The Mayfield Village Police Department plans to add human-operated speed cameras on a stretch of Interstate 271 between Wilson Mills Road and Ridgebury Boulevard, with tickets mailed to offenders.
The cameras were approved by village council on first reading Sept. 20 and are expected to be in place at the end of October or early November, Police Chief Paul Matias told the Cleveland Jewish News Oct. 4. Fines for those caught speeding will be $150 for up to 19 mph above the 60 mph limit; $200 for driving 20 to 29 mph above the limit; and $300 for driving 30 mph above the limit or faster.
Matias brought the idea to council in June through a letter, with council first discussing it in July. According to the ordinance, those fined will have 30 days to pay. If payment isn’t made within 30 days, a $20 additional fee will be added. If the ticket isn’t paid in 60 days, another $20 will be added, which will be collected via a civil lawsuit or other appropriate means of collection.
The cameras will be operated during morning and evening rush hour traffic, with normal traffic stops occurring outside of high traffic periods, Matias said.
“At the end of last year, I was looking at the ODOT (Ohio Department of Transportation) traffic monitor on I-271 North near Highland Road right in the middle of Mayfield Village,” he said. “Looking at the numbers, you see a significant increase of vehicles going faster than 85 mph. In January, I was working to assign officers to try and deal with that morning rush hour. We noticed that with the sheer number of drivers and the speeds, it was becoming very dangerous to have those traffic stops.”
Following a brainstorming session, Matias said he decided he didn’t want to “surrender the freeway to crazy motorists” and began looking at photo enforcement. Mayfield hired Gatso, a Beverly, Mass., company that produces red light, speed and school zone safety cameras. The company will send the tickets by mail and will be paid by sharing 38% of fines received. It will not receive a share of other fines generated by the police department’s traffic enforcement.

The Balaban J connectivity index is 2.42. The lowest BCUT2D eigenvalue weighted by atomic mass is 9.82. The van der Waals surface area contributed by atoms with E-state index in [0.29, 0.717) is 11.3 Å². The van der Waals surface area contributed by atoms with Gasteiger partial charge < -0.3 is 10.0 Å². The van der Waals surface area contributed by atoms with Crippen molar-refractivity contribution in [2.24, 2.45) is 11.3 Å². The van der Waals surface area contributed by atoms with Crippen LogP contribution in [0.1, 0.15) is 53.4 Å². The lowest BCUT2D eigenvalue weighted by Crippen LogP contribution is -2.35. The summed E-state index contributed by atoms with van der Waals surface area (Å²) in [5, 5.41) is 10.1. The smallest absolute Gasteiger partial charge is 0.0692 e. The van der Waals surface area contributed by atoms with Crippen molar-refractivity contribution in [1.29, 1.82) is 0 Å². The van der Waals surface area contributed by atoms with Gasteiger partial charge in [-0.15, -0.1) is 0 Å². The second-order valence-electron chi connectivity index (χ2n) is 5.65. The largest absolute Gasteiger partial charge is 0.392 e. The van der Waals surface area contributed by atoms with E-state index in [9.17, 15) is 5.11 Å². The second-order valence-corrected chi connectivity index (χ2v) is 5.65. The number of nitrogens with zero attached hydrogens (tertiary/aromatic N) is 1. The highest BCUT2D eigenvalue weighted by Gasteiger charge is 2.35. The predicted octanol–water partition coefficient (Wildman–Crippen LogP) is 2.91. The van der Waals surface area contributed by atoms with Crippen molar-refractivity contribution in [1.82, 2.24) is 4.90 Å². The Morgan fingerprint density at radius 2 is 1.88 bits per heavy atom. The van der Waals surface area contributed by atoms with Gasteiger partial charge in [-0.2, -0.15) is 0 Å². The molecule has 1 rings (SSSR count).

Matias said the implementation of the human-operated cameras won’t impact department manpower. Physical cameras won’t be installed. The cameras require an officer to observe a speeding car, point a hand-held laser camera at the car and the camera will take a photo of the license plate and ticket the driver the car is registered to. The human-operated cameras will not be used on weekends or holidays.
“But just because we’re not doing the photo enforcement, it doesn’t mean you can just keep speeding,” he said.
While no one likes camera tickets, Mitch Luxenburg, an attorney at The Law Firm of Mitch Luxenburg in Beachwood, said he isn’t sure there is “empirical data” to support the idea hand-operated or mounted cameras slow down traffic unless there are posted signs warning drivers of speed limit enforcement.
“Having said that, they have been deemed legal in Ohio and there isn’t anything drivers can do about it,” he said in an email. “By manning the camera and radar guns with uniformed officers, municipalities can meet the legally required evidentiary standards.”
Luxenburg added that the tickets are civil fines only, and that the tickets go with the car and not the driver, similar to a parking ticket.
“If you loan your car to someone and they are speeding, you get the ticket not them,” he said. “The only way to avoid this is once you get the ticket, you have to sign an affidavit that it wasn’t you and provide the contact information of who it was. But since it doesn’t go on the driving record of either person, it typically isn’t worth fighting. For drivers that wish to fight the ticket, it isn’t cost-effective to hire an attorney,” Luxenburg said.
As for Mayfield’s stake in the new ordinance, Matias stressed it is not a cash grab.
“If it was, I would use it every single weekend and every moment of the day,” he said. “It is only during rush hour. The goal is to try and reduce speeds. And if these drivers know we’re running photo enforcement, it’ll put it in their minds to slow down. If you’re already driving safely and within the legal limits, you don’t have anything to worry about.”